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Download ebook Robert T., Jr. Tally - Poe and the Subversion of American Literature : Satire, Fantasy, Critique FB2

9781623564278
English

1623564271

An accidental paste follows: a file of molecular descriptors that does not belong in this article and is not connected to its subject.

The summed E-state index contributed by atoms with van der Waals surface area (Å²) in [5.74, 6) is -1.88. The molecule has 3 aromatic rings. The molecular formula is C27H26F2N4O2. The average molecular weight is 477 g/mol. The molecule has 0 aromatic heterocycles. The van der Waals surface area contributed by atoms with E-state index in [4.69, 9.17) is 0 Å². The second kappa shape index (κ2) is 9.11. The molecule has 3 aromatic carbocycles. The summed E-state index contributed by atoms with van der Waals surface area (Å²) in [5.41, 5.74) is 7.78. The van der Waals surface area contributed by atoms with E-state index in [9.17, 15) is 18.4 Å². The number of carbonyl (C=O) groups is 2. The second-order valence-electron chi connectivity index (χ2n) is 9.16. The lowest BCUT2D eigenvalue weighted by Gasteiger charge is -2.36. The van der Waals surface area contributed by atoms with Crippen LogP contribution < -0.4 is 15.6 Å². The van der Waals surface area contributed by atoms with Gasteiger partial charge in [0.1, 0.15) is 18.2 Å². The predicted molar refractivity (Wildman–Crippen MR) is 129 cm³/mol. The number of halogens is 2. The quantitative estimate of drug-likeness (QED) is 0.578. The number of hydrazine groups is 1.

Choice Outstanding Academic Title 2014 In Poe and the Subversion of American Literature , Robert T. Tally Jr. argues that Edgar Allan Poe is best understood, not merely as a talented artist or canny magazinist, but primarily as a practical joker who employs satire and fantasy to poke fun at an emergent nationalist discourse circulating in the United States. Poe's satirical and fantastic mode, on display even in his apparently serious short stories and literary criticism, undermines the earnest attempts to establish a distinctively national literature in the nineteenth century. In retrospect, Poe's work also subtly subverts the tenets of an institutionalized American Studies in the twentieth century. Tally interprets Poe's life and works in light of his own social milieu and in relation to the disciplinary field of American literary studies, finding Poe to be neither the poète maudit of popular mythology nor the representative American writer revealed by recent scholarship. Rather, Poe is an untimely figure whose work ultimately makes a mockery of those who would seek to contain it. Drawing upon Gilles Deleuze's distinction between nomad thought and state philosophy, Tally argues that Poe's varied literary and critical writings represent an alternative to American literature. Through his satirical critique of U.S. national culture and his otherworldly projection of a postnational space of the imagination, Poe establishes a subterranean, nomadic, and altogether worldly literary practice., In "Poe and the Subversion of American Literature," Robert T. Tally Jr. argues that Edgar Allan Poe is best understood, not merely as a talented artist or canny magazinist, but primarily as a practical joker who employs satire and fantasy to poke fun at an emergent nationalist discourse circulating in the United States. Poe's satirical and fantastic mode, on display even in his apparently serious short stories and literary criticism, undermines the earnest attempts to establish a distinctively national literature in the nineteenth century. In retrospect, Poe's work also subtly subverts the tenets of an institutionalized American Studies in the twentieth century. Tally interprets Poe's life and works in light of his own social milieu and in relation to the disciplinary field of American literary studies, finding Poe to be neither the "poete maudit" of popular mythology nor the representative American writer revealed by recent scholarship. Rather, Poe is an untimely figure whose work ultimately makes a mockery of those who would seek to contain it. Drawing upon Gilles Deleuze's distinction between nomad thought and state philosophy, Tally argues that Poe's varied literary and critical writings represent an alternative to American literature. Through his satirical critique of U.S. national culture and his otherworldly projection of a postnational space of the imagination, Poe establishes a subterranean, nomadic, and altogether worldly literary practice., Poe and the Subversion of American Literature argues that Poe's writings represent forms of satire, fantasy, and critique that subvert the nationalist project of American literary studies. Subversion not so much in the overtly political sense--Poe was no revolutionary, of course--as in the almost geological sense, of undermining or eroding the foundations of such a project. Drawing upon Gilles Deleuze's famous distinction between nomad thought and state philosophy, Tally argues that Poe presents an alternative to American literature through his satirical critique of U.S. national culture and his otherworldly projection of a postnational space of the imagination.Tally begins by noting that Melville and Poe represent alternatives visions of a post-American condition. Where Melville projects a supra- or transnational world beyond the imaginary geography of the nation-state, Poe descends to the street-level or to the underground of everyday experience, begetting an infra-, sub-, or even anti-national perspective. Both writers are at odds with the tradition established by twentieth-century American Studies, a tradition that has canonized each, though quite differently. And both writers offer ways of re-imagining literature in the "post-American Century" today, in the era of globalization. Poe and the Subversion of American Literature reads Poe's life and works as post-national forces that undermine not only the national narrative of his own time, but the nationalism of twentieth-century American Studies, while opening tenebrous vistas into our own postmodern condition today.

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